Long-term tests

Mazda 5: Final report

Seven-seater gets a goodbye spruce-up after a year’s happy family motoring

I’m done and dusted with my Mazda 5. We’ve spent a long and glorious year together, with the car seamlessly switching between thrifty workhorse and flexible family space.
It’s taken the edge off my monthly commuting bill on the one hand, and on the other it’s made carting my toddler, husband and associated paraphernalia around an absolute doddle at the weekend.
So as I reluctantly prepare to wave the 5 away, it seems only fair that the next owner should take delivery of it in the same pristine condition that it arrived in last spring. This doesn’t simply mean a deep clean, either.
With 13,000-plus miles on the clock, the 5’s first oil change service was due, so I headed to my local dealer, Milcars in Watford, Herts.
A few hours and £196 later, I was pleased to hear the Mazda had been given a clean bill of health. Plus, it had been cleaned inside and out.
No mention was made of the infrequent engine warning light problem that’s been the only dent in the 5’s so far unblemished record. Let’s hope this doesn’t develop into something more sinister for the next owner.
I was told the tyres were barely worn in, too. However, that’s hardly surprising given that the 5 is still wearing the Continental ContiWinterContacts fitted only four or five months ago.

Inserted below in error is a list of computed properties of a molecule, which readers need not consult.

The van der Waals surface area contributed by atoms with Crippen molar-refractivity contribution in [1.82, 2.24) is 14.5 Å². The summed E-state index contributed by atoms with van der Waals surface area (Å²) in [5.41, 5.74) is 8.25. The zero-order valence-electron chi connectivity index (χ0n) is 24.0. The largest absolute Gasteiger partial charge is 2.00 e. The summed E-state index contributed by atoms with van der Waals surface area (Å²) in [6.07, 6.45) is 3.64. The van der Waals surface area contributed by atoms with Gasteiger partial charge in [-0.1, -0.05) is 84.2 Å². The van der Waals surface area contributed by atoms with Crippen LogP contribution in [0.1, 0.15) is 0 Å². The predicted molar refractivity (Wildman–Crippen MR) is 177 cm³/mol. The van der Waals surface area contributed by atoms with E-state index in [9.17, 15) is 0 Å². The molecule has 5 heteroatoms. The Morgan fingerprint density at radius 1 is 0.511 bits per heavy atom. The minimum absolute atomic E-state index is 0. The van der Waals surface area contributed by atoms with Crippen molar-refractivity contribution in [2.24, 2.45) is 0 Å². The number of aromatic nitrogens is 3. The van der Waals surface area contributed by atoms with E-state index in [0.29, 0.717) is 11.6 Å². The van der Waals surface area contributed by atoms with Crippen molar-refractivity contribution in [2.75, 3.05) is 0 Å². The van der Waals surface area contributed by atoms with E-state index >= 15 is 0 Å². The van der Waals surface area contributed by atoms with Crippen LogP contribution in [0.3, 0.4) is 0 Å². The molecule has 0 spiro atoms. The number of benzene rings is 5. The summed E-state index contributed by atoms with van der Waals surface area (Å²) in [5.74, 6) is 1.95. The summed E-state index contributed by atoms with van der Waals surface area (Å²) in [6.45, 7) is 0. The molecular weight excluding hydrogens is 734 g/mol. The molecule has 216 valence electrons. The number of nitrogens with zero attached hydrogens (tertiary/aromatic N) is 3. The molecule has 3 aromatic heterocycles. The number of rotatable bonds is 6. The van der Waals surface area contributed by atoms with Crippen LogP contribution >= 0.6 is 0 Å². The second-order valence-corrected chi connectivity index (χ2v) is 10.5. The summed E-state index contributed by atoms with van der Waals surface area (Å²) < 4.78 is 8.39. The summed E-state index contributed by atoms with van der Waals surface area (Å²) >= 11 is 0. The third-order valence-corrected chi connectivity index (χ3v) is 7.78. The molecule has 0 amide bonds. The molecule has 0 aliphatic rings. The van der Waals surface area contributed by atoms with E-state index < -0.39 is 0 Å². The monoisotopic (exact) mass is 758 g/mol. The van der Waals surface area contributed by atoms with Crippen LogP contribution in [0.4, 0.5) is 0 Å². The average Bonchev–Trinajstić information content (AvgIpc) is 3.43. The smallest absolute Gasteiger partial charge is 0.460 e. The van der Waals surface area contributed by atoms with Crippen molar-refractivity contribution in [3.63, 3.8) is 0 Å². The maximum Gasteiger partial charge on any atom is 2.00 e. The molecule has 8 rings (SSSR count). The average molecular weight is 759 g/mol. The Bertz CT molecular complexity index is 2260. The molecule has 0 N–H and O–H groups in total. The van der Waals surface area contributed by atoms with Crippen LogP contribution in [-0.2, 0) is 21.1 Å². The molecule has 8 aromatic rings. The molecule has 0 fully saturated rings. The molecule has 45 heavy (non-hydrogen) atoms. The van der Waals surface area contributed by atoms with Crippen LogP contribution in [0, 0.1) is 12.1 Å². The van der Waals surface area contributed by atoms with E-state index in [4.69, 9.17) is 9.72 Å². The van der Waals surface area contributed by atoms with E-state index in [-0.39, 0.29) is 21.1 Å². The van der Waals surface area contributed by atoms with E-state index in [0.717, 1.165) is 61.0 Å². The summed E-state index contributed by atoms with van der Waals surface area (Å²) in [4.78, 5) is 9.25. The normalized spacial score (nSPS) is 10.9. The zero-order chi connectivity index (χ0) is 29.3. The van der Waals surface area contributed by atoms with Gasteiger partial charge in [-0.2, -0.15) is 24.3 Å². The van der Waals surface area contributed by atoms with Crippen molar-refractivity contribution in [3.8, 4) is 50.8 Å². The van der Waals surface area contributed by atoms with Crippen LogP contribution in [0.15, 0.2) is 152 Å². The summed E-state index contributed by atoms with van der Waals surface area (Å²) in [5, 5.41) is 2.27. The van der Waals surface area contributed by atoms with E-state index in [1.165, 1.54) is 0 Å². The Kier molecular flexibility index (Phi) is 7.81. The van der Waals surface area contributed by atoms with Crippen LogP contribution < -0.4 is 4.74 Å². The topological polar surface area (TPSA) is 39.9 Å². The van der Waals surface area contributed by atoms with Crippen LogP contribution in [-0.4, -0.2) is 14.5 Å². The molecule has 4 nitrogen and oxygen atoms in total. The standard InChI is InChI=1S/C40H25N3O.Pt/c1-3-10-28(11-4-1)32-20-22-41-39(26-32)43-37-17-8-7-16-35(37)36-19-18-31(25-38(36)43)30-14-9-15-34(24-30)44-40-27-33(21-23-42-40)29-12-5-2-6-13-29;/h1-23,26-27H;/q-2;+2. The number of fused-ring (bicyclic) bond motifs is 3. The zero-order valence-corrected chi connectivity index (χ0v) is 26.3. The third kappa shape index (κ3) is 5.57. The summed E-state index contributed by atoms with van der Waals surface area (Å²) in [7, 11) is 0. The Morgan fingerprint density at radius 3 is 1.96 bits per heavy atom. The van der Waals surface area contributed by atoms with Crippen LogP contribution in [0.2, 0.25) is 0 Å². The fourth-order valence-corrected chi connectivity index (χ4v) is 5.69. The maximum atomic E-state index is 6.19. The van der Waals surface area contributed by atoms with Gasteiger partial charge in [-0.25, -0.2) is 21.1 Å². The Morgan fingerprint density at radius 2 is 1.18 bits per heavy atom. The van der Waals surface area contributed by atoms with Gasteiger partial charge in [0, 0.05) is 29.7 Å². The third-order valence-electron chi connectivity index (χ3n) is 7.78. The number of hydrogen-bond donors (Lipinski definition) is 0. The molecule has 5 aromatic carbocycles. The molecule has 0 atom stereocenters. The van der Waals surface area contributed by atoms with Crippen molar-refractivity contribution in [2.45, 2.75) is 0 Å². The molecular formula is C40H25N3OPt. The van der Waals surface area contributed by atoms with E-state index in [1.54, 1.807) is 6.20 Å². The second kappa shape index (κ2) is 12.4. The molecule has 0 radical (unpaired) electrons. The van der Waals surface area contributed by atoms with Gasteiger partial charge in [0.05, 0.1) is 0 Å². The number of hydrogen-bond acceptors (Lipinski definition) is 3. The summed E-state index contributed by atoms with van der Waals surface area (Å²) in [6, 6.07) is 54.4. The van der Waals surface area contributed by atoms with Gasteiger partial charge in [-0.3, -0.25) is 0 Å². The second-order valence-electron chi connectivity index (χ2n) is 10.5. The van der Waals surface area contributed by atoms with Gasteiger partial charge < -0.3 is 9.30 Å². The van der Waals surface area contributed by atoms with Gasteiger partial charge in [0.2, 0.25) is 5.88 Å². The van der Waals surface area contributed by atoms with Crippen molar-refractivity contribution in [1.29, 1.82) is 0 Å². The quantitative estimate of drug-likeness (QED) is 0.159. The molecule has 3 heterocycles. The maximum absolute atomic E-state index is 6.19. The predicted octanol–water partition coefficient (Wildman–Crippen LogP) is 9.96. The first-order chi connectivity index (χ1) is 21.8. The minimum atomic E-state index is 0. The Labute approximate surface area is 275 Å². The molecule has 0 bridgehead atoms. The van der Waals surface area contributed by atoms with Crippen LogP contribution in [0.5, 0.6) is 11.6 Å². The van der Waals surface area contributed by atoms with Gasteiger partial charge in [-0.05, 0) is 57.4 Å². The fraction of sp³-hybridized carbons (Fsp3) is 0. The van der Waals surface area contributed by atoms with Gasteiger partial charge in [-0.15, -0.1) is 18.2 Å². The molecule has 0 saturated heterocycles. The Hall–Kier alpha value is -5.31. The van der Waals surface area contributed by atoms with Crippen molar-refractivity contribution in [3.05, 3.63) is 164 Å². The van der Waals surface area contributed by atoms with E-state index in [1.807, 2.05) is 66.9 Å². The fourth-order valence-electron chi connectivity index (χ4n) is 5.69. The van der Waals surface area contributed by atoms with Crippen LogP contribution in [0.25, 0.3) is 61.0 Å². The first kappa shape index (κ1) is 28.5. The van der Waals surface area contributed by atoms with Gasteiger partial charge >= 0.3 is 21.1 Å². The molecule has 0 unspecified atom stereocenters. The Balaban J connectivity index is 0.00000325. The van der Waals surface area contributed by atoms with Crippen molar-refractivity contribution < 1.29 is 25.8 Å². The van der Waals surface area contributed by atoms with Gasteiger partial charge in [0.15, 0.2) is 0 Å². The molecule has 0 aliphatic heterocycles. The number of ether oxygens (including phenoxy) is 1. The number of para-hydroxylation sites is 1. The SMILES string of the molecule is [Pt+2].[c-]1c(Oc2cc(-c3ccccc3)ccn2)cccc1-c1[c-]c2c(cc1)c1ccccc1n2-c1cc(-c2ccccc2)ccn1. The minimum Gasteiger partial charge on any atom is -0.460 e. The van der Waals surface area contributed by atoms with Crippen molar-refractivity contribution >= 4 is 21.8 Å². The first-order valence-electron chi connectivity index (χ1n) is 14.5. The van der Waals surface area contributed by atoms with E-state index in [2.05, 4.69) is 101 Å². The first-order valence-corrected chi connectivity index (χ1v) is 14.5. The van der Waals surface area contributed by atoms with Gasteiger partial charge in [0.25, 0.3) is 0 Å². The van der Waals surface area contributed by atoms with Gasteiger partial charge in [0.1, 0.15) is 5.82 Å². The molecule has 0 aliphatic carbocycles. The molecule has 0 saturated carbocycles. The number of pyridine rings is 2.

I’d intended to swap back to the standard summer tyres while the car was at the dealer, as it would be up on the ramp anyway. However, the dealer wanted just short of £180 for this extra job – a whopping £100 more than Kwik Fit had previously quoted. So I’ll be saving that job for the high-street chain.
Even so, I’ll be sorry to leave the safety of the dealer network. This is my third Mazda in a row, and I’ve had little to complain about. The 5 in particular has been a great all-rounder; as practical as a pair of wellies, fun to drive and economical to boot.
Sharp handling, a slick shift and a surprisingly powerful 1.6-litre diesel have made light work of cross-country runs and long-distance motorway slogs over the past 12 months.
The car is packed with technology, too – including the handy, steering-wheel mounted cruise control, Bluetooth, heated seats and, of course, remote-controlled electric sliding rear doors.
They seemed a gimmick at first, but I quickly came to view them as a must-have for any busy mum on the move. I’ll miss these the most.
In exchange, I’m hoping my next car will feature a heated windscreen and a USB socket. And as a lot can happen in a year in the world of fuel efficiency, I’m expecting even more miles for my money. We’ll see what the future holds when the dust settles.

Extra Info

“The roomy cabin and seven-seat layout mean the Mazda is a brilliantly practical family car. Yet it’s the electric sliding doors that set it apart.”James Disdale, Road test editor

“I don’t doubt the Mazda is a great car – the previous model certainly was. But the old one also looked fabulous. This is a real backward step visually.”pajbse, via www.autoexpress.co.uk

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